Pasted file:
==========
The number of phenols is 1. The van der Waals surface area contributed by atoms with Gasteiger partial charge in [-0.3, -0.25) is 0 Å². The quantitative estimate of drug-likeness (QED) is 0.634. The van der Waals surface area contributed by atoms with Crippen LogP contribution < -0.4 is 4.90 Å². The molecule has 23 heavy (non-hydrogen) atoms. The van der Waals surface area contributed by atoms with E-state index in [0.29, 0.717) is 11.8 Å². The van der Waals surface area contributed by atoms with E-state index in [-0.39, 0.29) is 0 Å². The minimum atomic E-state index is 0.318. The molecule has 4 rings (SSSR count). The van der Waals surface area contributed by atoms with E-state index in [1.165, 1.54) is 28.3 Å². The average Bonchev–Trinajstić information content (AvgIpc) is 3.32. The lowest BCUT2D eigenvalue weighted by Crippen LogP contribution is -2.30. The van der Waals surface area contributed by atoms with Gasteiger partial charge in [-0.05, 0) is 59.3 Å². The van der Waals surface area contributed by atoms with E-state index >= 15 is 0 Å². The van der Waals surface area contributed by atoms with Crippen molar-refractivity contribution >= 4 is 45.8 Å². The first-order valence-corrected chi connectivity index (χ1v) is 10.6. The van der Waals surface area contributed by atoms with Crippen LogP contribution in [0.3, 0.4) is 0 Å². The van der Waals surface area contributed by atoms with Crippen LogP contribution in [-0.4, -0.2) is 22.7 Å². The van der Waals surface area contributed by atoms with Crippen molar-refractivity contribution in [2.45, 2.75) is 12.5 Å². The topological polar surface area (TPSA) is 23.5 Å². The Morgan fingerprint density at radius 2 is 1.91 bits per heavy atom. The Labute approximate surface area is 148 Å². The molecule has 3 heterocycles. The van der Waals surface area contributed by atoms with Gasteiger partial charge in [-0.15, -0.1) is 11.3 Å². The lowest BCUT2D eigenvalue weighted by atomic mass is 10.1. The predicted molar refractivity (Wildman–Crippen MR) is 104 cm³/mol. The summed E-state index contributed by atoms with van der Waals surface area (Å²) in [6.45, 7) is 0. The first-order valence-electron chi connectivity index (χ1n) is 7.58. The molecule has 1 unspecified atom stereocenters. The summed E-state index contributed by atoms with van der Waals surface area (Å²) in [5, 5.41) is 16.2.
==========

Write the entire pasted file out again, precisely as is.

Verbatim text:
The number of phenols is 1. The van der Waals surface area contributed by atoms with Gasteiger partial charge in [-0.3, -0.25) is 0 Å². The quantitative estimate of drug-likeness (QED) is 0.634. The van der Waals surface area contributed by atoms with Crippen LogP contribution < -0.4 is 4.90 Å². The molecule has 23 heavy (non-hydrogen) atoms. The van der Waals surface area contributed by atoms with E-state index in [0.29, 0.717) is 11.8 Å². The van der Waals surface area contributed by atoms with E-state index in [-0.39, 0.29) is 0 Å². The minimum atomic E-state index is 0.318. The molecule has 4 rings (SSSR count). The van der Waals surface area contributed by atoms with E-state index in [1.165, 1.54) is 28.3 Å². The average Bonchev–Trinajstić information content (AvgIpc) is 3.32. The lowest BCUT2D eigenvalue weighted by Crippen LogP contribution is -2.30. The van der Waals surface area contributed by atoms with Gasteiger partial charge in [-0.05, 0) is 59.3 Å². The van der Waals surface area contributed by atoms with E-state index >= 15 is 0 Å². The van der Waals surface area contributed by atoms with Crippen molar-refractivity contribution >= 4 is 45.8 Å². The first-order valence-corrected chi connectivity index (χ1v) is 10.6. The van der Waals surface area contributed by atoms with Crippen LogP contribution in [0.3, 0.4) is 0 Å². The van der Waals surface area contributed by atoms with Crippen LogP contribution in [-0.4, -0.2) is 22.7 Å². The van der Waals surface area contributed by atoms with Crippen molar-refractivity contribution in [2.45, 2.75) is 12.5 Å². The topological polar surface area (TPSA) is 23.5 Å². The Morgan fingerprint density at radius 2 is 1.91 bits per heavy atom. The Labute approximate surface area is 148 Å². The molecule has 3 heterocycles. The van der Waals surface area contributed by atoms with Gasteiger partial charge in [-0.15, -0.1) is 11.3 Å². The lowest BCUT2D eigenvalue weighted by atomic mass is 10.1. The predicted molar refractivity (Wildman–Crippen MR) is 104 cm³/mol. The summed E-state index contributed by atoms with van der Waals surface area (Å²) in [6.45, 7) is 0. The first-order valence-electron chi connectivity index (χ1n) is 7.58. The molecule has 1 unspecified atom stereocenters. The summed E-state index contributed by atoms with van der Waals surface area (Å²) in [5, 5.41) is 16.2.